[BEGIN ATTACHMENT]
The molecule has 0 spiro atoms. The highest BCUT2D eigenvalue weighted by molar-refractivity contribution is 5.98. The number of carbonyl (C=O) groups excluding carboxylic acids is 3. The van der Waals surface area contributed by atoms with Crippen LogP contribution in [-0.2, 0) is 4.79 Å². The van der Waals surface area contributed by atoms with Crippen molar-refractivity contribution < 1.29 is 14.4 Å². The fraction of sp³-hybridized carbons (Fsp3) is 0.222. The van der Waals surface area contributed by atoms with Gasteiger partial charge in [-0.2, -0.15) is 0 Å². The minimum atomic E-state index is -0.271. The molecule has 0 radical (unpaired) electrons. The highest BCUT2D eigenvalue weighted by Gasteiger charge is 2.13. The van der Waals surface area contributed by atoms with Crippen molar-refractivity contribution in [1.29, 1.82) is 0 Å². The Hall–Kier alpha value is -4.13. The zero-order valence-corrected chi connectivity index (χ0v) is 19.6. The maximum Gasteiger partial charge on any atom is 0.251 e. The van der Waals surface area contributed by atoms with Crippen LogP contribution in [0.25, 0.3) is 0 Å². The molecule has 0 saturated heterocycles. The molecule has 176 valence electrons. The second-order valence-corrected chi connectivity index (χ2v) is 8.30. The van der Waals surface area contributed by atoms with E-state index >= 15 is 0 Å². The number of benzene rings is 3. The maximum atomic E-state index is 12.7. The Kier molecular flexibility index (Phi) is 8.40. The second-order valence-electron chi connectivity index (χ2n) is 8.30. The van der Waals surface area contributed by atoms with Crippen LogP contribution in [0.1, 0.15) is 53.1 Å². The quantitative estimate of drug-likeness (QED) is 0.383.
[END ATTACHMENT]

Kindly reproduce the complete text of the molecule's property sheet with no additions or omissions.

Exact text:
The molecule has 0 spiro atoms. The highest BCUT2D eigenvalue weighted by molar-refractivity contribution is 5.98. The number of carbonyl (C=O) groups excluding carboxylic acids is 3. The van der Waals surface area contributed by atoms with Crippen LogP contribution in [-0.2, 0) is 4.79 Å². The van der Waals surface area contributed by atoms with Crippen molar-refractivity contribution < 1.29 is 14.4 Å². The fraction of sp³-hybridized carbons (Fsp3) is 0.222. The van der Waals surface area contributed by atoms with Gasteiger partial charge in [-0.2, -0.15) is 0 Å². The minimum atomic E-state index is -0.271. The molecule has 0 radical (unpaired) electrons. The highest BCUT2D eigenvalue weighted by Gasteiger charge is 2.13. The van der Waals surface area contributed by atoms with Crippen molar-refractivity contribution in [1.29, 1.82) is 0 Å². The Hall–Kier alpha value is -4.13. The zero-order valence-corrected chi connectivity index (χ0v) is 19.6. The maximum Gasteiger partial charge on any atom is 0.251 e. The van der Waals surface area contributed by atoms with Crippen LogP contribution in [0.25, 0.3) is 0 Å². The molecule has 0 saturated heterocycles. The molecule has 176 valence electrons. The second-order valence-corrected chi connectivity index (χ2v) is 8.30. The van der Waals surface area contributed by atoms with E-state index >= 15 is 0 Å². The number of benzene rings is 3. The maximum atomic E-state index is 12.7. The Kier molecular flexibility index (Phi) is 8.40. The second-order valence-electron chi connectivity index (χ2n) is 8.30. The van der Waals surface area contributed by atoms with Crippen LogP contribution in [0.1, 0.15) is 53.1 Å². The quantitative estimate of drug-likeness (QED) is 0.383.